The Society of Jesus was allowed back in Spain - 48 years after Charles III had issued his secret decree ordering the expulsion of the Society. The Jesuits were to return to a very different country than which they had left. The 19th Century was not kind to Spain, they were to lose most of their colonies to rebellion and later on in the century, they were to suffer heavy defeats in Manila and Cuba to the newly formed United States. These humiliations abroad and the waning of imperial power were to be matched by domestic uncertainty and dramatic social and economic transformation.
112 priests and 10 brothers responded to the invitation of Ferdinand VII to return. Ferdinand had handed his throne over to Napoleon, who had in turn placed his brother Joseph Boneparte on the Spanish throne. Proving to be a very unpopular move, and leading to the peninsular war, Ferdinand had been restored to the throne by Napoleon in 1813. However two situations combined to make his rule combustible. Firstly the autocratic nature of his rule and secondly the foreign losses of gold laden galleons and treasure fleets meant that Spain was effectively bankrupt. His invitation to the Jesuits to return turned out to be a poisoned chalice. By 1820, the fragile peace had disintegrated, there was widespread revolt and the King imprisoned.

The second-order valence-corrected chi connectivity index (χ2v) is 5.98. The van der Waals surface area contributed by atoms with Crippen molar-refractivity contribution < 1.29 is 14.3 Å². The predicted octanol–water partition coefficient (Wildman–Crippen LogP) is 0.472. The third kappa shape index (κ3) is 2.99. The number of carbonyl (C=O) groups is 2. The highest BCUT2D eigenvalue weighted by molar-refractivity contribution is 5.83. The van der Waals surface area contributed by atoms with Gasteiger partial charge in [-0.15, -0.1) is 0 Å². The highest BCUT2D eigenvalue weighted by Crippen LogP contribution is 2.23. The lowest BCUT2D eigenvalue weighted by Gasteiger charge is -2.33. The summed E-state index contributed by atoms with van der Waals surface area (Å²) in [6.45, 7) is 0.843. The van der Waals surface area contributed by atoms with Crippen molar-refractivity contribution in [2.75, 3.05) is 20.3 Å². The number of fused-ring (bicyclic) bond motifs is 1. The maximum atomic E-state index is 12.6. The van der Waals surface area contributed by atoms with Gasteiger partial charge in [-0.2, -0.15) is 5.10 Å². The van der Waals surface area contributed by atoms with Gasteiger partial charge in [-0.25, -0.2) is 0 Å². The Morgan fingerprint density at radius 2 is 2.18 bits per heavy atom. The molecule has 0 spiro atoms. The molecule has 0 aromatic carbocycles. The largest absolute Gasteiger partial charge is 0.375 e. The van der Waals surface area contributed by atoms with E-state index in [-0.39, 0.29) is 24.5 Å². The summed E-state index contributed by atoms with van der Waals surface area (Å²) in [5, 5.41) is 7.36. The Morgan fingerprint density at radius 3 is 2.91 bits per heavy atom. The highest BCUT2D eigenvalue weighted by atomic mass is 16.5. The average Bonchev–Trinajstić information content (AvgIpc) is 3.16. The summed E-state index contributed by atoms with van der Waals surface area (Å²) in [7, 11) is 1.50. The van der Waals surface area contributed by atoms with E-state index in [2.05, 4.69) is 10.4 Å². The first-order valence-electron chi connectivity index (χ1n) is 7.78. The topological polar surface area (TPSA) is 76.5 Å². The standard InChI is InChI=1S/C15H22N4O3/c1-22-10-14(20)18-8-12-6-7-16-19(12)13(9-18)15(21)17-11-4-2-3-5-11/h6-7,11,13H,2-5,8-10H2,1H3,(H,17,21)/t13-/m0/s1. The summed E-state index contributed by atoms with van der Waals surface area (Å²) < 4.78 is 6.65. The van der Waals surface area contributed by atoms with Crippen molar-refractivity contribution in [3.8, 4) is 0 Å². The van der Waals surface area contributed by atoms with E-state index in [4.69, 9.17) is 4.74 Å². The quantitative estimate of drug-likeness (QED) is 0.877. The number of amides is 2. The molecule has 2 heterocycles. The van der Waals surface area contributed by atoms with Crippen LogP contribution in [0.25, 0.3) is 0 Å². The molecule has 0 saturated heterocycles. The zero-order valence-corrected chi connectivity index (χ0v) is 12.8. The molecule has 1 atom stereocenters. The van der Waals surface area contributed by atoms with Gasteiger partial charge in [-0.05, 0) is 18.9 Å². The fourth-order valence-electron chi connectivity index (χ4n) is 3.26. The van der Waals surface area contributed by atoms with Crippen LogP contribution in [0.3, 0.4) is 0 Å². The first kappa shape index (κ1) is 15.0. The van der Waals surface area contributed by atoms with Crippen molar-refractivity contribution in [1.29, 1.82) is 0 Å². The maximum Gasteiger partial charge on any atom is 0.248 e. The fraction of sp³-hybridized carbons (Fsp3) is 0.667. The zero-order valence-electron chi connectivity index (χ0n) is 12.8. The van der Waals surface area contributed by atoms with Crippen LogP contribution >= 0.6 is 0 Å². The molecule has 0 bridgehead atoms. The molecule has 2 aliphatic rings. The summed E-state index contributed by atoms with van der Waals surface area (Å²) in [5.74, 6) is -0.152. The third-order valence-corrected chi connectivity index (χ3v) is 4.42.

In 1820 he was forced to accept an anti-clerical constitution, and 25 Jesuits were slain in Madrid. This would mark the first of three diasporas that century, as the political climate ebbed and flowed. The Society became associated with repression and absolutism among the liberals and for the rest of the century, expulsions and reinstatement of Jesuits were hallmarks of Liberal and authoritarian regimes respectively. After each reinstatement the Society proved remarkably resiliient with vocations growing and institutions opening.